On top of this, Kikuchiyo lacks another virtue – that of honesty. He makes quite a fuss of the scroll he carries, a scroll that validates his family claims and background, but which the others quickly and easily disprove. Interestingly, it is shortly after this truth has emerged that he finds acceptance among the others as he also angrily reveals the truth about the farmers’ attitudes, the guilt of the samurai in creating these attitudes and his own farming background.

His deep-felt and long-harboured bitterness and resentment concerning the treatment of peasants by Shogun and samurai alike feed an eloquent and perfectly reasoned speech after which the samurai are shamed into seeking justice and Kikuchiyo can rightfully take his place among them. Honesty has thus led to greater compassion and clarification of purpose and motivation among the seven. It has also given Kikuchiyo greater confidence in terms of self-belief and occasionally abrasive communication as he combines training the farmers with entertainment and compassion, showing a genuine understanding and regard for their situation. He has thus gained the two virtues he lacked and this benefits the group as a whole.

Kambei may be viewed as the virtual embodiment of samurai principles though he himself points out he is a Ronin. When freed from subjective loyalty to an individual, Kambei is able to recognise and commit to objective justice. His actions and manner near the start of the film suggest he possesses all the values of Bushido and his benevolence in taking on the farmers’ cause, combined with lack of loyalty to a master, lead him to a reinforced adherence to justice, if only as compensation for injustices he is forced to recognise by Kikuchiyo.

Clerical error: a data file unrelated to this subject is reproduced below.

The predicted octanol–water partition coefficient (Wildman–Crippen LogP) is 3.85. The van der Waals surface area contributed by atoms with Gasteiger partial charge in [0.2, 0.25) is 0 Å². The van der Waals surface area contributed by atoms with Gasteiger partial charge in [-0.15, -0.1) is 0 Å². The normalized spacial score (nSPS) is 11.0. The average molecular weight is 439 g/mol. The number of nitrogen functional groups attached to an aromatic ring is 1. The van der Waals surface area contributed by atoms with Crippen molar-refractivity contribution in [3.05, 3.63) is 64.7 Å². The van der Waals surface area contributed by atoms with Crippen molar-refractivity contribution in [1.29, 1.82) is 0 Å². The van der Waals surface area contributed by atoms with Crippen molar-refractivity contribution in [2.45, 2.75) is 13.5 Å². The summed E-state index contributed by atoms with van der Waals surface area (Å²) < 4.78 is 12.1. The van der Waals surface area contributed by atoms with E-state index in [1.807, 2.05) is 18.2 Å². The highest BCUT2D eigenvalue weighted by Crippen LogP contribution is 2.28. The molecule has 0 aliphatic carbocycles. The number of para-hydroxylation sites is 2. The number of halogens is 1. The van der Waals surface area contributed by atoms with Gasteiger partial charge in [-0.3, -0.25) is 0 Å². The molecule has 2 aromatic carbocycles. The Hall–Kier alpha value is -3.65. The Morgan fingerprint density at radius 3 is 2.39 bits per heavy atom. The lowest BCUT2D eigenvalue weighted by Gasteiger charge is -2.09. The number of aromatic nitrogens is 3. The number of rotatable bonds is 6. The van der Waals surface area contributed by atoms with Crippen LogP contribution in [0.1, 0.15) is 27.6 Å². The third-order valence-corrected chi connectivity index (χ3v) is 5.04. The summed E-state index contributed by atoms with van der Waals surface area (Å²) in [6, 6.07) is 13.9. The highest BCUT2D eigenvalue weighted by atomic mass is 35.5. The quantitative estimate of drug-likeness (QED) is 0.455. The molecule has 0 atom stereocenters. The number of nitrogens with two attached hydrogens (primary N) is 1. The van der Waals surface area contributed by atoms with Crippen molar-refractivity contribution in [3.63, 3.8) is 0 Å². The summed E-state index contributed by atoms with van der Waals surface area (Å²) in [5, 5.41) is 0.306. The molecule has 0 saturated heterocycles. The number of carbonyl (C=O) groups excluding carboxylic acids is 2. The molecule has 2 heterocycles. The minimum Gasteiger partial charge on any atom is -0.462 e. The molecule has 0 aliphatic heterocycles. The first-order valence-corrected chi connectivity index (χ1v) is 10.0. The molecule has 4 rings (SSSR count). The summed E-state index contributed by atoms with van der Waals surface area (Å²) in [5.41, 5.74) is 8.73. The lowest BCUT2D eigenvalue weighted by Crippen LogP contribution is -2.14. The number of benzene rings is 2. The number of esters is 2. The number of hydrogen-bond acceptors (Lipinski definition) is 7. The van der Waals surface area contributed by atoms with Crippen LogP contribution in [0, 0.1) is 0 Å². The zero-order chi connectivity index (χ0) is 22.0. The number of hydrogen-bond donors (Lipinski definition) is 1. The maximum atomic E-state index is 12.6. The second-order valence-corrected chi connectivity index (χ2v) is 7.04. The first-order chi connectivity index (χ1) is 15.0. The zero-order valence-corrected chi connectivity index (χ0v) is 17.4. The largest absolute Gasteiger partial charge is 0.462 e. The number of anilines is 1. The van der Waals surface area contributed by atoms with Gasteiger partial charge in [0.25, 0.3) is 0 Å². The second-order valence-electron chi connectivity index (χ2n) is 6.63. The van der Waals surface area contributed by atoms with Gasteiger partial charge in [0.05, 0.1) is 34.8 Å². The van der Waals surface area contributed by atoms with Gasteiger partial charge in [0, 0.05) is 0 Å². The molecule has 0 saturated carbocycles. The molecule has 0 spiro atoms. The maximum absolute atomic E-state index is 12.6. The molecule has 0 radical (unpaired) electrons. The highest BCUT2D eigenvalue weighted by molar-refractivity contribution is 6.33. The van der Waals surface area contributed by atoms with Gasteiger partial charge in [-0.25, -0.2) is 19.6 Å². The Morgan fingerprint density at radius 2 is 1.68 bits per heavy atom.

At the end, with four of their number dead and Katsushiro tempted to join Shino in village life, Kambei concludes that they have in fact lost once again. With their land, the farmers are the victors and not the samurai who defended them. The cause may have been won, but the combatants have gained little or lost everything. The farmers have retained their physical legacy of eternal land (representing growth and development) and have undoubtedly gained in spiritual strength through their collaboration with the seven, while the defenders must content themselves with the knowledge they have preserved the intangible but elemental values by which they live.

My thanks for taking the time to read this page. I hope you found it of some value.

Stuart Fernie

I can be contacted at

Saturday, 23 June 2018

Reflections on "It's a Wonderful Life"

Reflections on “It’s a Wonderful Life”

Directed by Frank Capra

Based on a short story by Philip Van Doren Stern

Screenplay by Frances Goodrich, Albert Hackett, Jo Swerling
and Frank Capra

Starring James Stewart, Donna Reed, Lionel Barrymore, Henry Travers

A video presentation of this material is available here.

The entire premise of “It’s a Wonderful Life” is rooted in Depression and pre-war issues and attitudes. Times were hard for working people after the Wall Street crash of 1929, the effects of which continued to be felt for the following 25 years, and it only served to accentuate and exacerbate social and financial divisions of the period.

With this context in mind we arrive at Bedford Falls, a small American town, to follow the story of George Bailey, a small-time American businessman, at various points in his life, leading to the moment of crisis where he feels he can’t go on …. and receives help from Clarence Oddbody, angel second class who has yet to gain his wings.